World Read Aloud Day is coming! On Wednesday, March 5th I'm excited to bring attention to the importance of reading aloud and sharing stories with Litworld. I'm happy to be a WRADvocate again and to help spread the word about this great literacy celebration. If you would like to participate, register for World Read Aloud Day 2014 and check out ideas for your own World Read Aloud Day Activities. Kids can sign up to take part in the WRAD Reading Minutes Challenge and anyone can donate to the Reading Challenge here.
Last year, we invited some friends over to celebrate WRAD by reading and having a Dragons Love Tacos-themed party. I also read Waking Dragons in sign language to a group of preschoolers. It was so much fun! This year, when I was planning out my 2014 Bookish Un-Boring List, I decided to celebrate World Read Aloud Day with an ice cream sundae party and by reading Lindsay Ward's wonderful picture book, Please Bring Balloons.
I've started brainstorming ideas for this wonderfully whimsical party we are going to have! You can visit my Please Bring Balloons #WRAD2014 Party Pinterest board to see some of ideas that have caught my eye.
I asked Lindsay Ward if she would be willing to answer some of our questions about Please Bring Balloons and writing and illustrating in general. I'm so excited to share more about this book as we get ready to celebrate World Read Aloud Day and her book. A giant thanks to Lindsay for being here today!
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TMT: Peanut, my 6-year-old son, is curious about how you find stories for your books. He wants to know, "How does she figure out stories to write?"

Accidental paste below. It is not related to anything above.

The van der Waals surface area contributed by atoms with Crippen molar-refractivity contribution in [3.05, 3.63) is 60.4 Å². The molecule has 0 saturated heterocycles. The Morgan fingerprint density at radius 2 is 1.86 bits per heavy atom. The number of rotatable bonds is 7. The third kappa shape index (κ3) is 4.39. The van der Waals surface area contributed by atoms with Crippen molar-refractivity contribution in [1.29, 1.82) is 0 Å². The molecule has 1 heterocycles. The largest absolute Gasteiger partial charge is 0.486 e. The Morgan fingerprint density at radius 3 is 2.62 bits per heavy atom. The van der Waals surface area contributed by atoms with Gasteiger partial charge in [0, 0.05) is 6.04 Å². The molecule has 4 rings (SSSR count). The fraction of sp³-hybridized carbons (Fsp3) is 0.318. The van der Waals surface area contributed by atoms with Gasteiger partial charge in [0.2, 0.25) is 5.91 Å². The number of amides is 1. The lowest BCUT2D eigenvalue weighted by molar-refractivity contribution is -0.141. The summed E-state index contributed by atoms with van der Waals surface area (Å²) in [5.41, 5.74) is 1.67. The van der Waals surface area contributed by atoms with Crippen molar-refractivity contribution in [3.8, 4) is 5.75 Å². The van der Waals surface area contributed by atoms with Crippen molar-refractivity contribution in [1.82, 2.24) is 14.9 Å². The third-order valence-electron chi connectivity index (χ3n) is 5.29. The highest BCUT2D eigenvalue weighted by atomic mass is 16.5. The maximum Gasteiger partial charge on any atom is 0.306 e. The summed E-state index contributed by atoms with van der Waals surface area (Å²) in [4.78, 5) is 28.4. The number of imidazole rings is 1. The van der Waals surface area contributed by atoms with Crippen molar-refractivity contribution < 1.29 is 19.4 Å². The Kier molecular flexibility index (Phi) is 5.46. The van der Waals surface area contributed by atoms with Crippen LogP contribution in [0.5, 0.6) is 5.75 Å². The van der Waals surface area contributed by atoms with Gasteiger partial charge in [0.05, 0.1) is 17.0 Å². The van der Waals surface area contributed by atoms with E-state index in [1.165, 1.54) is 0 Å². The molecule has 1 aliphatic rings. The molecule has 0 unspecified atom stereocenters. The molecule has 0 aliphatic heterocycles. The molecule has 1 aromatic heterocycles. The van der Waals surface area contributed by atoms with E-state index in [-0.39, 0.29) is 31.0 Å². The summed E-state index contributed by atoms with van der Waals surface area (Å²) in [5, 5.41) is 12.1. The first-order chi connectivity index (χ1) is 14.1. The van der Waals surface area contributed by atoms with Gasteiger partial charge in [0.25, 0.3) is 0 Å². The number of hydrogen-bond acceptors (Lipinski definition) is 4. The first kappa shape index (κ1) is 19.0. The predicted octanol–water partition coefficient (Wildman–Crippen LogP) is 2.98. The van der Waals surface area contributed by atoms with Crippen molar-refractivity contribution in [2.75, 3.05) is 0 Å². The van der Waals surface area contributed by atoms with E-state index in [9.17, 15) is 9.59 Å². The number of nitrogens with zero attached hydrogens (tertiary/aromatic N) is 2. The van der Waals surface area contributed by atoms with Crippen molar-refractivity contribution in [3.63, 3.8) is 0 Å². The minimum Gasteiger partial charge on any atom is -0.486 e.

Lindsay Ward: My stories always seem to come from personal experiences, most of which from childhood. When I was about 4 or 5 I had a big wicker toy basket, similar in size to a bathtub. I would dump out the toys (much to my mother's dismay) and sit inside the basket, pretending it could take me anywhere I wanted to go. When I sat down to write and illustrate my first children's picture book, Pelly and Mr. Harrison Visit the Moon, that old wicker basket popped in my head and the story came to life. When Blue Met Egg is mostly about when I lived in New York City one summer during college. I felt small and lost in the beginning but loved the city. So I wrote about a character who navigated such a big place with confidence. I also loved to read Are You My Mother when I was little. My parents met painting carousels and I loved the scene in Mary Poppins when the carousel horses ride right off the platform...I think in a lot of ways those two things led to Please Bring Balloons. But sometimes, I write about things that happen randomly. For example the book I have just finished, Henry Finds His Word, is about a baby physically looking for his first word. I went to lunch with a friend and her son, who was just beginning to try and make words. He was trying so hard to get his mom to understand him, but he just couldn't. I went home and wrote the first draft for Henry Finds His Word that afternoon. I never try to force any of my stories, I try to let them find me.